Marijuana is categorized as a Schedule 1 drug, the same category as LSD and heroin.

“If you look at the number of deaths since the history of recording side effects that could be attributed to marijuana deaths, it is zero,” Porter said.

In the recent election, there were half of a million more votes cast for Amendment 2 than for the Florida governor’s race. Fifty-eight percent of Floridians voted in favor of the amendment, which fell 2 percent shy of the required 60 percent needed to pass.

Jon Mills, the writer of Amendment 2 , said “[Amendment 2] allows individuals with very debilitating serious medical conditions to consult a Florida physician as to whether they would be better off using medical marijuana than using some other substance.”

For example, Mills said oxycodone is a commonly used painkiller that can be more addictive than marijuana.

“One of the amazing statistics is that over the last 10 years, in states where medical marijuana is legal, which there are about 23 (states), the deaths from oxycodone and other of those types of pain killers has gone down by 20 percent,” Mills said.

About Denise Robinson

Denise is a reporter for WUFT News and can be contacted by calling 352-392-6397 or emailing news@wuft.org.

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3 comments

  1. The research is based on the first 11 states to have medical marijuana laws. In those states, compared to the other 39, overdose death rate is down 25%, even 35% as years pass since legalization. Additionally, those 11 states have homicide rates 40% less that the other 39.

    As for Crohn’s, I have met several people while I was petitioning for Amendment 2 in 2013 who told me “It’s the only thing that works”. Why should those people have to risk arrest while the FDA/DEA/NIDA decide whether BigPharma be allowed to fund tests of marijuana, then spoon feed the results to FDA. First, FREE the plant, then let BigPhama/FDS/DEA/NIDA come up with something better at their leisure.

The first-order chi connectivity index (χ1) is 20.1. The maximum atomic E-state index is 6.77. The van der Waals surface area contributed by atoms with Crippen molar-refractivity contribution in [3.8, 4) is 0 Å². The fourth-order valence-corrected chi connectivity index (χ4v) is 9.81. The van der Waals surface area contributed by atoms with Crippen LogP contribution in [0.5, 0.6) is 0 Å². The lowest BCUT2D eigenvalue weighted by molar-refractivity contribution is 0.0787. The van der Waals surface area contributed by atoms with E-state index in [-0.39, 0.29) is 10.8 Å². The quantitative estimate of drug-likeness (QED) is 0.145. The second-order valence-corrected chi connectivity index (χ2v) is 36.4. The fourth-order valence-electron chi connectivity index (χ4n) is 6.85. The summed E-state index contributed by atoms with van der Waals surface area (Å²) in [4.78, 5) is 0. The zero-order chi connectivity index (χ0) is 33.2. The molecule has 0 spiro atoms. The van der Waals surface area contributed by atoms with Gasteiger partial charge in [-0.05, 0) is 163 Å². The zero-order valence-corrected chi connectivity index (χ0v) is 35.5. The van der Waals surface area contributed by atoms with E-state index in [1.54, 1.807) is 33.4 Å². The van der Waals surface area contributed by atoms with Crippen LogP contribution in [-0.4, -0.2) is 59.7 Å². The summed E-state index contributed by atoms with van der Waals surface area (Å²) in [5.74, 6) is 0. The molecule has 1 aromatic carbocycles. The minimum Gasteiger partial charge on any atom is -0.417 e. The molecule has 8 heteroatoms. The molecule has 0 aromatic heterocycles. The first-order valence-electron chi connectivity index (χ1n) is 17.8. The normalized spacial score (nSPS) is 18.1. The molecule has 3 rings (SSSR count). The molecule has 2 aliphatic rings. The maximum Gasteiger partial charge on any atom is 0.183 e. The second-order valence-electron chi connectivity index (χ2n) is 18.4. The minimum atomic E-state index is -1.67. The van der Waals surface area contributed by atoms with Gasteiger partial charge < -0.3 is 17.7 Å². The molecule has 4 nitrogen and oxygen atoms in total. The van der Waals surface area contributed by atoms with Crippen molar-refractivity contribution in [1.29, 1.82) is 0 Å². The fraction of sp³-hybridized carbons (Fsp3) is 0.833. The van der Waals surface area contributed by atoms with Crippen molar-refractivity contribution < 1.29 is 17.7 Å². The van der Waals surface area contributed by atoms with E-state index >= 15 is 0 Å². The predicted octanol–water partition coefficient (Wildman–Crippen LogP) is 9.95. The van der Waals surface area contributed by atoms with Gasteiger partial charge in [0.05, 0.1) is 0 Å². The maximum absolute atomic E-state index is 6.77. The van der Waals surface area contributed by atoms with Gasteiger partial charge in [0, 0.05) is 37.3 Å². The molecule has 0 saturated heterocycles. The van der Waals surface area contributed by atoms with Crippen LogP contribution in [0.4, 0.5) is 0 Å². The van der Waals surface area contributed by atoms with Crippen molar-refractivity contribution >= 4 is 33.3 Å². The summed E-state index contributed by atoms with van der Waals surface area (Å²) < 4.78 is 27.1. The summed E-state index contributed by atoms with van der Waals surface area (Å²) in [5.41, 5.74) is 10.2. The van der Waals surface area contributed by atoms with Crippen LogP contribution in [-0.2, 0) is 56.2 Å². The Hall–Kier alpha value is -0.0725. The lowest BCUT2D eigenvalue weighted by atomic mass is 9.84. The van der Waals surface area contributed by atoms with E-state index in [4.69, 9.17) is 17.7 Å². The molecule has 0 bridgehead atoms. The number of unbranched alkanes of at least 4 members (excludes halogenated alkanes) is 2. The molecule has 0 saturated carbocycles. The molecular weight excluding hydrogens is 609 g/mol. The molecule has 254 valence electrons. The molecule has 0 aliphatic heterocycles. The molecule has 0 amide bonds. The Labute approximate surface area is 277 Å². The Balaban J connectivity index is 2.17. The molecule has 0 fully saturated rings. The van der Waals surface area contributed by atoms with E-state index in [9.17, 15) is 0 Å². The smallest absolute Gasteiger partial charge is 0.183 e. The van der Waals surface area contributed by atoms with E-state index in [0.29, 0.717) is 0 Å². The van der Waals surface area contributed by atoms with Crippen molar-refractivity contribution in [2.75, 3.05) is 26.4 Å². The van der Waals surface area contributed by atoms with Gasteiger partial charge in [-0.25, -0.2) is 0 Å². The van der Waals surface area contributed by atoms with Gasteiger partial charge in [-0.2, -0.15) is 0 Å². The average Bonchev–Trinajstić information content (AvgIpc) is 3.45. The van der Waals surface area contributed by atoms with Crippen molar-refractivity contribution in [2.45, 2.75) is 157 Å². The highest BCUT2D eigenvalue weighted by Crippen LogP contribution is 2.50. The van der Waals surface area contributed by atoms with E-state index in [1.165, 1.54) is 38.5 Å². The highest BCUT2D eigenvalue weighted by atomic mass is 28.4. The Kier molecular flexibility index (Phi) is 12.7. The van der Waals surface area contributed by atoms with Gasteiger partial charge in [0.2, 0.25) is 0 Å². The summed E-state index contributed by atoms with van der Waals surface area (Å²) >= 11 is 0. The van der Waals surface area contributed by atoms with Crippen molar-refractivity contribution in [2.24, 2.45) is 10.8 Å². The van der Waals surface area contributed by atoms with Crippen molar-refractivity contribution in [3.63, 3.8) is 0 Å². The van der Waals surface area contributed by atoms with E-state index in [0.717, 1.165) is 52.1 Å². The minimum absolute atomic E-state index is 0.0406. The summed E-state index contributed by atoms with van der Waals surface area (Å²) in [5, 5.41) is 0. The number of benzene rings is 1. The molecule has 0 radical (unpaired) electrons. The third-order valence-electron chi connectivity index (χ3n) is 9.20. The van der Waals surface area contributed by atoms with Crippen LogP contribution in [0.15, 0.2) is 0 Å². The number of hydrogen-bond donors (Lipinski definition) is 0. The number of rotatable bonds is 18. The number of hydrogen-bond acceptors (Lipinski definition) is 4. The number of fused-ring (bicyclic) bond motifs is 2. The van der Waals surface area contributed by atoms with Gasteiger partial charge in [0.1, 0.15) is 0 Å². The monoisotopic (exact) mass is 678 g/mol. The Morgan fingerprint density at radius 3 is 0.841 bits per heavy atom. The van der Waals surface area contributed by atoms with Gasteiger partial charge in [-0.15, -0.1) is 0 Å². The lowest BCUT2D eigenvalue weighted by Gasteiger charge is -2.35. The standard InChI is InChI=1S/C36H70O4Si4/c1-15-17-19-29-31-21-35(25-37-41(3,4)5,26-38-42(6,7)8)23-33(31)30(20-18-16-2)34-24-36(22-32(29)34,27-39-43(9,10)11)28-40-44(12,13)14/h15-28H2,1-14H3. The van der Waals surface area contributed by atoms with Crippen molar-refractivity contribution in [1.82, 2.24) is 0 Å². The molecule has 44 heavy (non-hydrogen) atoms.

2. I think doctors like Zimmerman need to be more focused on providing and finding effective treatments for Crohns, then their “concern” with medical marijuana. Perhaps Zimmerman should ask her colleagues to have some education in pain care and make use of fecal transplants, hypnoanalgesia, FODMAP diet for Crohns.
    I dont care for doctors like Zimmerman who- for their own selfish interests knock treatments- it is a sign they dont want to make an effort to learn much about those treatments-and obviously a sign they arent trying to make treatmnet for painful conditions like Crohns much different or much better then it is. The lack of progress in painful conditions like Crohns- is sue in large part to the anemic orientation of doctors toward progress for Crohns disease and other painful conditions.

  3. I have Crohns Spence I was 17 now I’m 35 and all those medications that they gave me never worked for me but marijuana have if you don’t have this disease you don’t understand. And I went in remission for 9 years.